Friday, October 03, 2008

Arizona is not using YFZ evidence against Warren Jeffs

In an interesting development, Arizona is trying to counter Warren Jeffs motion by saying he can't move to quash evidence they're not using against him in the form of charges originating from that evidence. Arizona says they have the evidence, but aren't charging Warren with anything as a result of that evidence so Warren's objections are irrelevant.

The Deseret News - "As of the date of this filing, the state of Arizona has not charged the defendant with any crimes arising from evidence seized during the execution of the search warrants at the YFZ Ranch," Smith wrote. "This obviates standing to raise the issues the defendant asserts in his motion to dismiss."


So far in Texas, the state has said the people making the motion to dismiss the evidence seized don't have standing, and the FLDS has agreed, apparently waiting until there is such a situation to challenge the seizure. In Arizona they're saying "What? We haven't used it against you!" It would seem that no one in possession of the evidence wants to say they're using it, for fear it will be shown to be tainted.

In addition, parents can't get anything in discovery with the CPS and Texas. If they can't find it, don't need it, and arent' charging anyone with anything as a result of gaining that evidence, exactly why do they have it?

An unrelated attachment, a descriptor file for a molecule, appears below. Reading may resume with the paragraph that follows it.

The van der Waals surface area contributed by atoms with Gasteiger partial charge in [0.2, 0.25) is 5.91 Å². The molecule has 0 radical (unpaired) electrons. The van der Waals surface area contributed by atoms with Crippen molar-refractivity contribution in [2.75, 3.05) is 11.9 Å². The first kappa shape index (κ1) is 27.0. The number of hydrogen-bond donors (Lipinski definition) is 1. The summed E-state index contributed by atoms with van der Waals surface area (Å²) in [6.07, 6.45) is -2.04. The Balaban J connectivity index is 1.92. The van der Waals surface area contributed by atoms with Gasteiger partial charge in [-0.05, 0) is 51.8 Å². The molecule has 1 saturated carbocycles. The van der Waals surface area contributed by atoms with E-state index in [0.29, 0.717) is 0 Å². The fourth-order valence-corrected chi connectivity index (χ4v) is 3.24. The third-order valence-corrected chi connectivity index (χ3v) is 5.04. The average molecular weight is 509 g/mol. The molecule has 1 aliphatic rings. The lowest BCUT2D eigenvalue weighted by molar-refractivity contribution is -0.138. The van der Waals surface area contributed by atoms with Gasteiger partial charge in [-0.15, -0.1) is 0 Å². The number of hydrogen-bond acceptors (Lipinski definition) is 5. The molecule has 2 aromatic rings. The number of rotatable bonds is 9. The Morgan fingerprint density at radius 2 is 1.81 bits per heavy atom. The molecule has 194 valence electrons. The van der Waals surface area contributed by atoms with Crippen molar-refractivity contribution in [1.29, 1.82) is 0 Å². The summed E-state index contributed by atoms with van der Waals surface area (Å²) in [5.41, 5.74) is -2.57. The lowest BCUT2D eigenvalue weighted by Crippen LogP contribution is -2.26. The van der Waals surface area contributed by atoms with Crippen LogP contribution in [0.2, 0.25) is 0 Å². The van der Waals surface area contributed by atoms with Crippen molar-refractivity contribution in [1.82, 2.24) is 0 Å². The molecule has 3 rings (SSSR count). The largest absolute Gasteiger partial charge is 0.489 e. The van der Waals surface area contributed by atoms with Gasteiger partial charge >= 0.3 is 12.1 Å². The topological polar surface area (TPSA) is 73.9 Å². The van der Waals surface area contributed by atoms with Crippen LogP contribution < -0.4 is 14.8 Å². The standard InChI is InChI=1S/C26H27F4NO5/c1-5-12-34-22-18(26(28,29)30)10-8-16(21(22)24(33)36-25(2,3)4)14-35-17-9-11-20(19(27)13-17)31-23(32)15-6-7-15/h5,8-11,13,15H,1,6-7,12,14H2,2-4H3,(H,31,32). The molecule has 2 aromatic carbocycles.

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1 comment:

ztgstmv said...

Good question. Perhaps a Constitutional question. Perhaps this holding of someone's possessions indefinitely without a charge can be covered under certain Constitutional clauses such as right to speedy trial, Due Process, or even Habeous Corpus reinterpreted? How about after a certain point, it's called theft under color of law? How about entrapment? How about extortion? How about duress?
Everything stinks about what's going on. There must be some way to make an appeal out of this dirty business.
Appellate courts know instinctively bad faith situations. But they have to wait until a lawyer makes a compelling argument. It's about time the right lawyer steps in.
It reminds me of the Tom Green case. He was basically framed. The appellate court justice noted as much in their ruling, but they couldn't rule in his favor, because his counsel didn't make the right arguments. They were forced to rule in the light most favorable to the prosecution.
http://freetoseparate.blogspot.com/2008/08/tom-green-sc-ruling-suggests-direction.html
It pays to have a good lawyer.